Forest Oil initiates Redoubt Shoal production
Forest Oil Corp., which holds a 100% working interest in Redoubt Shoal field in the Cook Inlet of Alaska, has begun production from the field.
By OGJ editors
HOUSTON, Dec. 17 -- Forest Oil Corp., which holds a 100% working interest in Redoubt Shoal field in the Cook Inlet of Alaska, has begun production from the field.
Redoubt Shoal began producing oil Dec. 9, with production flowing to the company's facilities at West McArthur River field at a rate exceeding 4,200 b/d of oil from two of the four wells currently capable of production. Forest expects to maintain production at or near this rate until new onshore production facilities at Kustatan are completed.
Ultimate reserves at Redoubt Shoal field could reach 220 million bbl, said Gary Carlson, senior vice-president, who also said he believes there are 30-100 million bbl of oil and 50-1,100 bcf of gas accumulations yet to be found and developed in Cook Inlet (OGJ, Dec. 9, 2002, p. 24).
Forest CEO and Chairman Robert S. Boswell said, "This is a significant milestone in the development of the Redoubt Shoal discovery." He said the project was important because "(it) demonstrates that large oil fields can be found in North America that are not deepwater related. We believe that Redoubt Shoal will have lower finding and development costs and a shorter development schedule than deepwater or international projects of similar reserve size.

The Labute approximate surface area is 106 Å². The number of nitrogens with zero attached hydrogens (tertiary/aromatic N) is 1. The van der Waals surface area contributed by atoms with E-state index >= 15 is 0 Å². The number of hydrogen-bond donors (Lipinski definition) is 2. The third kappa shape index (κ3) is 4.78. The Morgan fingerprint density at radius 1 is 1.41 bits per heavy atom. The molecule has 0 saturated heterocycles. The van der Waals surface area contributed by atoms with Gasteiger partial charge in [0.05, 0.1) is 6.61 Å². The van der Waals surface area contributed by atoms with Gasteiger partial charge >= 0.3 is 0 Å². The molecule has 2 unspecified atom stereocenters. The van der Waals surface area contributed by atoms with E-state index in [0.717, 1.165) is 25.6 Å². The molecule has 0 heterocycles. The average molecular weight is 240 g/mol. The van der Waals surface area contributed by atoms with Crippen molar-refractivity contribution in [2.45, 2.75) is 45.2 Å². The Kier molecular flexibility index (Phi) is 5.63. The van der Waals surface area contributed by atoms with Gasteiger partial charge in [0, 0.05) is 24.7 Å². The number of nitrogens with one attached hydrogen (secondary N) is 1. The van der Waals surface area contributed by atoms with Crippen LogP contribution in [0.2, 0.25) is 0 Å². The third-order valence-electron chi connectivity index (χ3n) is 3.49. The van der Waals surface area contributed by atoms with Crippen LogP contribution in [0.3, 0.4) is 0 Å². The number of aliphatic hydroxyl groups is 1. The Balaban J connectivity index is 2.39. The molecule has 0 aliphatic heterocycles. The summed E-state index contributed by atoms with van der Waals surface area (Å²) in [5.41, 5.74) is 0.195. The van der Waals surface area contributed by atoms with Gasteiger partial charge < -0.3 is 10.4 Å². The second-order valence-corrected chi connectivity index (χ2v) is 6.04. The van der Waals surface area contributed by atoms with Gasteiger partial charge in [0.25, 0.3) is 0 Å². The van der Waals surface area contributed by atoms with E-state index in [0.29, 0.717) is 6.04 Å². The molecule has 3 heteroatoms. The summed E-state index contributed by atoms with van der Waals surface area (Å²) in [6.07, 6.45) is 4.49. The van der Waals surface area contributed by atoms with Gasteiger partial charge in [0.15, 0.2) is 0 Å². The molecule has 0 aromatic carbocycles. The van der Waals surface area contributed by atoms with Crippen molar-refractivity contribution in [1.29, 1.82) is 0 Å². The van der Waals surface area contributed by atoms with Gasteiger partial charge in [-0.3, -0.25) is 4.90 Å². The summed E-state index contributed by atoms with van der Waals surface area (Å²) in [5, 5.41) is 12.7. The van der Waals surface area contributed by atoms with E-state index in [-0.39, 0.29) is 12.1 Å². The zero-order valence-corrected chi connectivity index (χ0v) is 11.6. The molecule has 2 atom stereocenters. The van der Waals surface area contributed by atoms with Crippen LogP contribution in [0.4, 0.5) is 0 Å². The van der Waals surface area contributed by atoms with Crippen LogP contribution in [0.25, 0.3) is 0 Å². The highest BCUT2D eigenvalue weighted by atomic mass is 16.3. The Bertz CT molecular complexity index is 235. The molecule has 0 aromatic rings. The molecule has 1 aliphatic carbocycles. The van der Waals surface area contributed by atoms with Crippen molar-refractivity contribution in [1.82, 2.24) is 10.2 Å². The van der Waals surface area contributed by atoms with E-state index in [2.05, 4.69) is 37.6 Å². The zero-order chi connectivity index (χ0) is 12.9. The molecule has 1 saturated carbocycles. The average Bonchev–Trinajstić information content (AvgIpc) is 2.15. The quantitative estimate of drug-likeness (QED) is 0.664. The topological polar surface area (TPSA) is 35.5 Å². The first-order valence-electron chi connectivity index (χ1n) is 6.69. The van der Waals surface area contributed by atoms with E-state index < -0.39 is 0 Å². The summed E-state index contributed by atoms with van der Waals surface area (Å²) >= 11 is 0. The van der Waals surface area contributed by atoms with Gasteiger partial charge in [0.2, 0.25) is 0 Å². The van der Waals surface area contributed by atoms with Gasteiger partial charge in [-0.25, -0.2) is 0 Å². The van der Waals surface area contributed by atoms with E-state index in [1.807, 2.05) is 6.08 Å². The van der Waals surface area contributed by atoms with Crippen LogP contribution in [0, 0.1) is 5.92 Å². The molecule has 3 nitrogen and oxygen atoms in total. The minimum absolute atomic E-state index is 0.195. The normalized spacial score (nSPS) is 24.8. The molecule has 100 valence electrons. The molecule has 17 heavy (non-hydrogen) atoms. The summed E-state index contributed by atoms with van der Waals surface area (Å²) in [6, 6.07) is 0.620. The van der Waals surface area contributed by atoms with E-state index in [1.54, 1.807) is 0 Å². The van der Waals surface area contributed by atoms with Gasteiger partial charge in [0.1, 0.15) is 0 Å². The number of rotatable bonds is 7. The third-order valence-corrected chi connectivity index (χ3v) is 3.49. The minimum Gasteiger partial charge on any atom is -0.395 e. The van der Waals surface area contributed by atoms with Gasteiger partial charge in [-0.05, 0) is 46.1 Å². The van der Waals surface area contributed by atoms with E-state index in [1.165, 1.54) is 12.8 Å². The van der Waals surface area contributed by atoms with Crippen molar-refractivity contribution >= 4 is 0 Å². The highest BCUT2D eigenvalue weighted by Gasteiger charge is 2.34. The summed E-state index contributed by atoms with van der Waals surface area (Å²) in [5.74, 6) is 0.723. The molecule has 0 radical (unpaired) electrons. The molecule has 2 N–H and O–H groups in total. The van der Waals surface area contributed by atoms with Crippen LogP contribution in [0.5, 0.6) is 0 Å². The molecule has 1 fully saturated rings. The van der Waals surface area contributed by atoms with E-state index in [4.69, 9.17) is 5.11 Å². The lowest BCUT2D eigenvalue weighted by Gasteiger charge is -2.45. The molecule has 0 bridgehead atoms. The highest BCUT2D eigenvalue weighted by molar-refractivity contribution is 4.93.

"We are now the largest oil producer (in and around the Cook Inlet) and currently own one of the largest lease acreage positions (in that area)," Boswell added (see map, OGJ Dec. 9, 2002, p. 20).
Forest has identified a number of other exploration prospects in the inlet that fall within its 270,000 lease acres: Corsair, Raptor, Sabre, Tutna, and Valkyrie, several of which could be drilled in 2003.
After the company finalizes completion work on Nos. 3 and 4 Redoubt wells, a spokesman said, Forest will resume drilling activity in that field. Forest's Redoubt No. 4 well, at 20,203 ft MD, is the deepest deviated well in the Cook Inlet to date (OGJ, June 3, 2002, p. 43).